Of course, there are certain past and present WWE superstars who have dabbled in other forms of entertainment. Stone Cold Steve Austin co-starred in the 2005 Adam Sandler comedy “The Longest Yard”, alongside Goldberg and Kevin Nash. John Cena has already released his own CD. Joanie Laurer starred in “One Night in Chyna”… oops… well, I have no idea how that got on my mind. And last month, Stacy Keibler became a part of the reality/game show “Dancing With the Stars”, and has since placed herself in the final four, while 20 million viewers a week watch the show. The on-again/off-again relationship that certain superstars have with fame outside of wrestling seems to be a positive. But, I really have no idea how well Joanie Laurer’s “video” sold.

This year, “WWE Films” releases their first feature-length film in theatres. After filming John Cena in “The Marine” first, WWE decided to instead go with the horror film “See No Evil”, starring Kane. The tentative release date (according to Box Office Prophets) is May 2006, however that’s subject to change. When I first heard about WWE Films, I really had no idea what to expect. Were we going to see documentary films about the world of wrestling, past and present? Hey, that’s not such a horrible idea. We we going to be treated to buddy comedies, starring the likes of Kurt Angle and Chris Jericho in an “Odd Couple”-esque movie? Hey, that’s not such a horrible idea.

Actually, “WWE Films” is shaping up to release a wide variety of films. We’ve got horror, we’ve got action, we might have drama. Honestly, I have no idea what “The Marine” is about, or if John Cena will teach anyone the basic rules of thuganomics in the film. The biggest issue is whether or not the movies will be good. It’s not shaping up to be in WWE Films’ favor. Judging by past resum├ęs of the writers and directors, the quality of the movies may not be up to par even with the average modern movies. Let’s just say they’re more towards the Razzies than the Oscars.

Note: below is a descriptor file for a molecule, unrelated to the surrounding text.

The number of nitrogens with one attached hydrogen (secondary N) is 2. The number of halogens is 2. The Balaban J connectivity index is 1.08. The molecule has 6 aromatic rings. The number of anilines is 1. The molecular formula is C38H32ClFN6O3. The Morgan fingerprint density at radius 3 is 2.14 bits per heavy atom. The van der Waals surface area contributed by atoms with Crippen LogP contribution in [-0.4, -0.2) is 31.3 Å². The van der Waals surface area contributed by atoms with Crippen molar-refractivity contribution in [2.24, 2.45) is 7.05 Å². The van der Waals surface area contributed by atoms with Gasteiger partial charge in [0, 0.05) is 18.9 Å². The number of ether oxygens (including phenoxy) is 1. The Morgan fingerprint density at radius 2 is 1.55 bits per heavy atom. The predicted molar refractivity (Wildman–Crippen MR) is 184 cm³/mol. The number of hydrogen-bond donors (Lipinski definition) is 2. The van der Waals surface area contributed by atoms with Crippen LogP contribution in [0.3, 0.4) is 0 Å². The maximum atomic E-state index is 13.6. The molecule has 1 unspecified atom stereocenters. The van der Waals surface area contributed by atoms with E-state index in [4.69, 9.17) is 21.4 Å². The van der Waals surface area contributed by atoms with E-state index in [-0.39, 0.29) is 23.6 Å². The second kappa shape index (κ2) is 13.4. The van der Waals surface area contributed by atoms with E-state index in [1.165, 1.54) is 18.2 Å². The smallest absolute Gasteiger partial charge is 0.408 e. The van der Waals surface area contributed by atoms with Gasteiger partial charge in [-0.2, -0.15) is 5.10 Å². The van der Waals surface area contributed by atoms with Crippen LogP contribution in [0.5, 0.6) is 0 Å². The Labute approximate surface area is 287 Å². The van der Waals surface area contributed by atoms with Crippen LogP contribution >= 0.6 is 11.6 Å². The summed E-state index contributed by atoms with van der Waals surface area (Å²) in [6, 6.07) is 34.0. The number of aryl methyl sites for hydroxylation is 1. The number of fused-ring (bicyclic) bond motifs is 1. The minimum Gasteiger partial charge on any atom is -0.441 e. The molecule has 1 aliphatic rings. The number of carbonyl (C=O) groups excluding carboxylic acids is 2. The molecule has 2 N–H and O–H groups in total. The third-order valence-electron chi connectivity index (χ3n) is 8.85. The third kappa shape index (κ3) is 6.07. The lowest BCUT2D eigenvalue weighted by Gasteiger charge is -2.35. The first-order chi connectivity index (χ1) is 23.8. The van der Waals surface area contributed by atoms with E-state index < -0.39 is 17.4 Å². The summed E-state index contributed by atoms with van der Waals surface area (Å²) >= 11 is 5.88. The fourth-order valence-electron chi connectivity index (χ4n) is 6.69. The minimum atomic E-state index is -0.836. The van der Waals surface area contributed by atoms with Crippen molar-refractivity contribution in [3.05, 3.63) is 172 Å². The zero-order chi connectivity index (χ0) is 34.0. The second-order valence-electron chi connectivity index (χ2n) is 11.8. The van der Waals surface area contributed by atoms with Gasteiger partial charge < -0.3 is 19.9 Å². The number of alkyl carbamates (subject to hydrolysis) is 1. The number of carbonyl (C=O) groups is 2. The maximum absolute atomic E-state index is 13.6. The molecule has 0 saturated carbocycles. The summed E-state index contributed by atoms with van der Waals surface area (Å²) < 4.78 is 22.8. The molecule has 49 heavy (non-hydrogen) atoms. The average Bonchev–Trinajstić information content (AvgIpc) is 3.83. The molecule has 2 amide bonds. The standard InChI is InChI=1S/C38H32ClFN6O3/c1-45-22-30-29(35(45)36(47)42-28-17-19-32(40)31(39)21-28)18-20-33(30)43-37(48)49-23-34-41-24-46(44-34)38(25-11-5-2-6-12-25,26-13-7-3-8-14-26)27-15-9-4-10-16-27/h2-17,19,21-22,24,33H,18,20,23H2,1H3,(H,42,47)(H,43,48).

But, I have to keep an open mind. After all, I haven’t seen the films yet. I’m up for any sort of horror film, so “See No Evil” might be decent enough after all. When else will we see Kane terrorizing a group of innocent people? Not anywhere else, that’s where! My biggest fear is that the focus of the WWE will be lifted off the actual wrestling, and placed fully on the film franchise that is about to begin. I realize that there is just as much wrestling as there is entertainment in the title of WWE. In any event, the WWE should always keep its focus on what has built millions of viewers. The films will hopefully just be a bonus for fans who can point out the stars that we’ve come to know on a weekly basis. It’s hard to imagine that a wrestling company would be at all interested in movies, but at the same time, how can the WWE refuse? The Rock has made several hits, even if the films haven’t generated the mega bucks. Hulk Hogan is a household name, not just for his wrestling past, but for all of his work in Hollywood, from cartoons to movies to a reality show based on his family. The WWE is a wrestling business, but why not try their hand at the cinema? Why not cross over into Hollywood?

Wrestling and Hollywood has never went hand-and-hand successfully, but many have tried to make the huge leap into stardom. It takes years and years of hard work to be a Tom Hanks or a Julia Roberts. The WWE isn’t expecting (or shouldn’t be expecting) to have A-list celebrities star in their films, but a small, quiet business could eventually become something big. Something that could create work for many superstars who deep-down are aspiring actors. Imagine Triple H as an action star. Or Shelton Benjamin and his Mama in a comedy. Or how about Eugene as a ladies man with a thirst for ass-kicking. On second thought… let’s leave the movie-making to WWE Films.